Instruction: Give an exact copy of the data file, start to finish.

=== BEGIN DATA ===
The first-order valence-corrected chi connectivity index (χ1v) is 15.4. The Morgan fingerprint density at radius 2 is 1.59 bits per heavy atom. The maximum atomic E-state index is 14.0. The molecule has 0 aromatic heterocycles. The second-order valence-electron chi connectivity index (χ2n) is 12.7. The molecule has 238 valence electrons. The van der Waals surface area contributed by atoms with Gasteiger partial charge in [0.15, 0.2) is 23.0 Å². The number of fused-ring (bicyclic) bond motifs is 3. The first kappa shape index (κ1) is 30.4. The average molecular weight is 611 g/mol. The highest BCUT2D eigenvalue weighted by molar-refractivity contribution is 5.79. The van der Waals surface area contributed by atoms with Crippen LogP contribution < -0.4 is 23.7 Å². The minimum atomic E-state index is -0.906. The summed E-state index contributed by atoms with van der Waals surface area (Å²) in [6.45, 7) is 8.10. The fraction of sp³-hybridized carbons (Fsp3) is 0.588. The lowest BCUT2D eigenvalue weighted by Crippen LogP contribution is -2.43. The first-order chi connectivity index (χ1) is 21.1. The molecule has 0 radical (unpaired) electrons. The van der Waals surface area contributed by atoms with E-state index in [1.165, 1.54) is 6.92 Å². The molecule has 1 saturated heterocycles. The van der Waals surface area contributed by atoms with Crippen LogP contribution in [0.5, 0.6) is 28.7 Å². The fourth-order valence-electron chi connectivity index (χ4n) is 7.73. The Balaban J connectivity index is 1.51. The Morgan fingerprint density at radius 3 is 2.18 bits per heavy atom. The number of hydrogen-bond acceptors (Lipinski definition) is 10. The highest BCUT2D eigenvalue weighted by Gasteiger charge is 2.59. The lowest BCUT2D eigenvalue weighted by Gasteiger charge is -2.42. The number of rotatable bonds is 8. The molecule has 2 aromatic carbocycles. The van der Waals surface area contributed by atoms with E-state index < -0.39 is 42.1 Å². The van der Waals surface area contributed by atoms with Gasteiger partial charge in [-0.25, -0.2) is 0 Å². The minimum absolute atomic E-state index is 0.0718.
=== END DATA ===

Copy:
The first-order valence-corrected chi connectivity index (χ1v) is 15.4. The Morgan fingerprint density at radius 2 is 1.59 bits per heavy atom. The maximum atomic E-state index is 14.0. The molecule has 0 aromatic heterocycles. The second-order valence-electron chi connectivity index (χ2n) is 12.7. The molecule has 238 valence electrons. The van der Waals surface area contributed by atoms with Gasteiger partial charge in [0.15, 0.2) is 23.0 Å². The number of fused-ring (bicyclic) bond motifs is 3. The first kappa shape index (κ1) is 30.4. The average molecular weight is 611 g/mol. The highest BCUT2D eigenvalue weighted by molar-refractivity contribution is 5.79. The van der Waals surface area contributed by atoms with Crippen LogP contribution < -0.4 is 23.7 Å². The minimum atomic E-state index is -0.906. The summed E-state index contributed by atoms with van der Waals surface area (Å²) in [6.45, 7) is 8.10. The fraction of sp³-hybridized carbons (Fsp3) is 0.588. The lowest BCUT2D eigenvalue weighted by Crippen LogP contribution is -2.43. The first-order chi connectivity index (χ1) is 21.1. The molecule has 0 radical (unpaired) electrons. The van der Waals surface area contributed by atoms with E-state index in [1.165, 1.54) is 6.92 Å². The molecule has 1 saturated heterocycles. The van der Waals surface area contributed by atoms with Crippen LogP contribution in [0.5, 0.6) is 28.7 Å². The fourth-order valence-electron chi connectivity index (χ4n) is 7.73. The Balaban J connectivity index is 1.51. The Morgan fingerprint density at radius 3 is 2.18 bits per heavy atom. The number of hydrogen-bond acceptors (Lipinski definition) is 10. The highest BCUT2D eigenvalue weighted by Gasteiger charge is 2.59. The lowest BCUT2D eigenvalue weighted by Gasteiger charge is -2.42. The number of rotatable bonds is 8. The molecule has 2 aromatic carbocycles. The van der Waals surface area contributed by atoms with E-state index < -0.39 is 42.1 Å². The van der Waals surface area contributed by atoms with Gasteiger partial charge in [-0.25, -0.2) is 0 Å². The minimum absolute atomic E-state index is 0.0718.